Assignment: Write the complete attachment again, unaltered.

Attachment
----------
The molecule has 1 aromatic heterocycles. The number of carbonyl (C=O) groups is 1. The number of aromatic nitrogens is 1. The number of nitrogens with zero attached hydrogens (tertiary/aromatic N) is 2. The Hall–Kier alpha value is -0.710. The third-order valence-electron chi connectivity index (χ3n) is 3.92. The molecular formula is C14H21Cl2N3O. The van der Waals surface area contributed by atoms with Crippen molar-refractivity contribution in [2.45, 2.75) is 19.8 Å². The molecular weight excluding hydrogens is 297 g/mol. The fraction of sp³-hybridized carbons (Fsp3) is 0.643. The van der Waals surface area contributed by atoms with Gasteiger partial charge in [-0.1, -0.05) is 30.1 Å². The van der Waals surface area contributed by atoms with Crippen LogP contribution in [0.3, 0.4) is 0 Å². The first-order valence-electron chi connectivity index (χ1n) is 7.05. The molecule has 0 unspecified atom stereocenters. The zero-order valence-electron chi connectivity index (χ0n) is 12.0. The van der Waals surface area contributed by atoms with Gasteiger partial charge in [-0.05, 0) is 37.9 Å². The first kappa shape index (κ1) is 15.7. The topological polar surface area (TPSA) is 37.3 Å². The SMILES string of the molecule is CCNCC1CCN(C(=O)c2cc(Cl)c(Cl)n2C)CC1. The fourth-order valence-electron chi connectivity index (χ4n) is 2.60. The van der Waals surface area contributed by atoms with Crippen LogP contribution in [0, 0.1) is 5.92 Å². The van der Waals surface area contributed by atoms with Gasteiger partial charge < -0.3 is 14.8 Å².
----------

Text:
The molecule has 1 aromatic heterocycles. The number of carbonyl (C=O) groups is 1. The number of aromatic nitrogens is 1. The number of nitrogens with zero attached hydrogens (tertiary/aromatic N) is 2. The Hall–Kier alpha value is -0.710. The third-order valence-electron chi connectivity index (χ3n) is 3.92. The molecular formula is C14H21Cl2N3O. The van der Waals surface area contributed by atoms with Crippen molar-refractivity contribution in [2.45, 2.75) is 19.8 Å². The molecular weight excluding hydrogens is 297 g/mol. The fraction of sp³-hybridized carbons (Fsp3) is 0.643. The van der Waals surface area contributed by atoms with Gasteiger partial charge in [-0.1, -0.05) is 30.1 Å². The van der Waals surface area contributed by atoms with Crippen LogP contribution in [0.3, 0.4) is 0 Å². The first-order valence-electron chi connectivity index (χ1n) is 7.05. The molecule has 0 unspecified atom stereocenters. The zero-order valence-electron chi connectivity index (χ0n) is 12.0. The van der Waals surface area contributed by atoms with Gasteiger partial charge in [-0.05, 0) is 37.9 Å². The first kappa shape index (κ1) is 15.7. The topological polar surface area (TPSA) is 37.3 Å². The SMILES string of the molecule is CCNCC1CCN(C(=O)c2cc(Cl)c(Cl)n2C)CC1. The fourth-order valence-electron chi connectivity index (χ4n) is 2.60. The van der Waals surface area contributed by atoms with Crippen LogP contribution in [0, 0.1) is 5.92 Å². The van der Waals surface area contributed by atoms with Gasteiger partial charge < -0.3 is 14.8 Å².